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Neyman-Pearson (NP) Classification Algorithms and NP Receiver Operating Characteristic (NP-ROC) Curves

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nproc: Neyman-Pearson (NP) Classification Algorithms and NP Receiver Operating Characteristic (NP-ROC) Curves


Richard Zhao, Yang Feng, Jingyi Jessica Li and Xin Tong

In many binary classification applications, such as disease diagnosis and spam detection, practitioners commonly face the need to limit type I error rate (i.e., the conditional probability of misclassifying a class 0 observation as class 1) so that it remains below a desired threshold. To address this need, the Neyman-Pearson (NP) classification paradigm is a natural choice; it minimizes type II error rate (i.e., the conditional probability of misclassifying a class 1 observation as class 0) while enforcing an upper bound, alpha, on the type I error rate. Although the NP paradigm has a century-long history in hypothesis testing, it has not been well recognized and implemented in classification schemes. Common practices that directly limit the empirical type I error rate to no more than alpha do not satisfy the type I error rate control objective because the resulting classifiers are still likely to have type I error rates much larger than alpha. As a result, the NP paradigm has not been properly implemented for many classification scenarios in practice. In this work, we develop the first umbrella algorithm that implements the NP paradigm for all scoring-type classification methods, including popular methods such as logistic regression, support vector machines and random forests. Powered by this umbrella algorithm, we propose a novel graphical tool for NP classification methods: NP receiver operating characteristic (NP-ROC) bands, motivated by the popular receiver operating characteristic (ROC) curves. NP-ROC bands will help choose in a data adaptive way and compare different NP classifiers.


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npc(x, y, method = ("logistic", "svm", "nb", "rf", "",...), model = None, alpha = 0.05, delta = 0.05, split = 1, split_ratio = 0.5, n_cores = 1, band = False, randSeed = 0)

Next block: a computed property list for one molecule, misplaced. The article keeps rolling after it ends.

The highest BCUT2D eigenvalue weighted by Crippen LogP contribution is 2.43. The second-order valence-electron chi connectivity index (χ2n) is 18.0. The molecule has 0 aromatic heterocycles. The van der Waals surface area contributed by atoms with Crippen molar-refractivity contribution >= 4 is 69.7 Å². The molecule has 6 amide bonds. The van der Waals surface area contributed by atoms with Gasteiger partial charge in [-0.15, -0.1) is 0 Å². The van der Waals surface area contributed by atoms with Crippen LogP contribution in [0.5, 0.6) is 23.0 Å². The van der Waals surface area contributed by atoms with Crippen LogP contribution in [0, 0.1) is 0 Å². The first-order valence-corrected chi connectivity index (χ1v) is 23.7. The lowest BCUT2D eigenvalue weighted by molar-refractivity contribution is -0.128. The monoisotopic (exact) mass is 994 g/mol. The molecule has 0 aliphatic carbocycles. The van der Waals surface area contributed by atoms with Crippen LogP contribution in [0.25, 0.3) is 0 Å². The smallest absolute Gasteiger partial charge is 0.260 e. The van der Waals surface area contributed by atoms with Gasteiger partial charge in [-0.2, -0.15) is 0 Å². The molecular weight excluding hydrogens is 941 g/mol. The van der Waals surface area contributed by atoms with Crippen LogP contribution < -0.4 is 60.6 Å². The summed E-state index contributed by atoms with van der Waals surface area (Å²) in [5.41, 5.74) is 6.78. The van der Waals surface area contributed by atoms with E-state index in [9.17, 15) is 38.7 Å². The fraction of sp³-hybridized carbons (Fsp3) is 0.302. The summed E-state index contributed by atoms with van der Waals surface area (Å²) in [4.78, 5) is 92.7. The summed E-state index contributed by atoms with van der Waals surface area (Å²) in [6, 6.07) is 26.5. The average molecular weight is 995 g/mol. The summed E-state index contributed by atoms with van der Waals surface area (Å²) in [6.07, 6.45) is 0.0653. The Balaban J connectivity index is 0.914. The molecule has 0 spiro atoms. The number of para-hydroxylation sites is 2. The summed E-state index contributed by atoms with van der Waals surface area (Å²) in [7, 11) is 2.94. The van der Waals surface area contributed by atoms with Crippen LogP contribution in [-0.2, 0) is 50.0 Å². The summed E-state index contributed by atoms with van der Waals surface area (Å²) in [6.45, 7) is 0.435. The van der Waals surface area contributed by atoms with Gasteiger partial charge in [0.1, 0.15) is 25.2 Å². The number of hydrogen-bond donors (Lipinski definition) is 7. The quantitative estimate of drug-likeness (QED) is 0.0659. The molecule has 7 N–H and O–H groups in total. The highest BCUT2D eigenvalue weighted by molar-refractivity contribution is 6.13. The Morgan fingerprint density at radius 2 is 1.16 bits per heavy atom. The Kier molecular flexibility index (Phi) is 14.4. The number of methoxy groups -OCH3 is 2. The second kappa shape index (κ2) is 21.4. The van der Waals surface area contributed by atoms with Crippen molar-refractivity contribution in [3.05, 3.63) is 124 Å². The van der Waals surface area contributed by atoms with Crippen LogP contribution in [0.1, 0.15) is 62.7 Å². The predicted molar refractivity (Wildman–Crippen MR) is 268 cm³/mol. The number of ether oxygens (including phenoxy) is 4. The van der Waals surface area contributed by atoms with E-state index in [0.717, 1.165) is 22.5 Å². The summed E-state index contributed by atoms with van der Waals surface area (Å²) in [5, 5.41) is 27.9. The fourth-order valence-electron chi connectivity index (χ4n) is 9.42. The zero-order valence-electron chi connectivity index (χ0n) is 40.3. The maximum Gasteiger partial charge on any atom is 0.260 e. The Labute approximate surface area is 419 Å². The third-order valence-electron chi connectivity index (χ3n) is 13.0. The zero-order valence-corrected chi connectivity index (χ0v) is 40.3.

x   		n * p observation matrix. n observations, p covariates.
y   		n 0/1 observatons.
method  	logistic: Logistic Regression.
    		svm: Support Vector Machine.
    		nb: Gaussian Naive Bayes.
    		nb_m: Multinomial Naive Bayes.
    		rf: Random Forest.
    		dt: Decision Tree.
    		keras: Keras Deep Learning. Model must be provided.
model		when method is "" or keras, model is used. Default is None and model is created from method.
alpha		the desirable upper bound on type I error rate. Default = 0.05.
delta		the violation rate of the type I error rate. Default = 0.05.
split		the number of splits for the class 0 sample. Default = 1. For ensemble version, choose split > 1.
split_ratio	the ratio of splits used for the class 0 sample to train the classifier. Default = 0.5.
n_cores		number of cores used for parallel computing. Default = 1.
band		whether to generate both lower and upper bounds of type II error rate. Default = False.
randSeed	the random seed used in the algorithm.


import numpy as np
import os
from sklearn.metrics import confusion_matrix
from sklearn.metrics import accuracy_score
from nproc import npc

test = npc()


# Create a dataset (x,y) with 2 features, binary label and sample size 10000.
n = 10000
x = np.random.normal(0, 1, (n,2))
c = 1+3*x[:,0]
y = np.random.binomial(1, 1/(1+np.exp(-c)), n)

# Call the npc function to construct Neyman-Pearson classifiers.
# The default type I error rate upper bound is alpha=0.05.
fit = test.npc(x, y, 'logistic', n_cores=os.cpu_count())

# Evaluate the prediction of the NP classifier fit on a test set (xtest, ytest).
x_test = np.random.normal(0, 1, (n,2))
c_test = 1+3*x_test[:,0]
y_test = np.random.binomial(1, 1/(1+np.exp(-c_test)), n)

# Calculate the overall accuracy of the classifier as well as the realized 
# type I error rate on test data.
# Strictly speaking, to demonstrate the effectiveness of the fit classifier 
# under the NP paradigm, we should repeat this experiment many times, and 
# show that in 1 - delta of these repetitions, type I error rate is smaller than alpha.

fitted_score = test.predict(fit,x)
print("Accuracy on training set:", accuracy_score(fitted_score[0], y))
pred_score = test.predict(fit,x_test)
print("Accuracy on test set:", accuracy_score(pred_score[0], y_test))

cm = confusion_matrix(y_test, pred_score[0])
print("Confusion matrix:")
tn, fp, fn, tp = cm.ravel()
print("Type I error rate: {:.5f}".format(fp/(fp+tn)))
print("Type II error rate: {:.5f}".format(fn/(fn+tp)))

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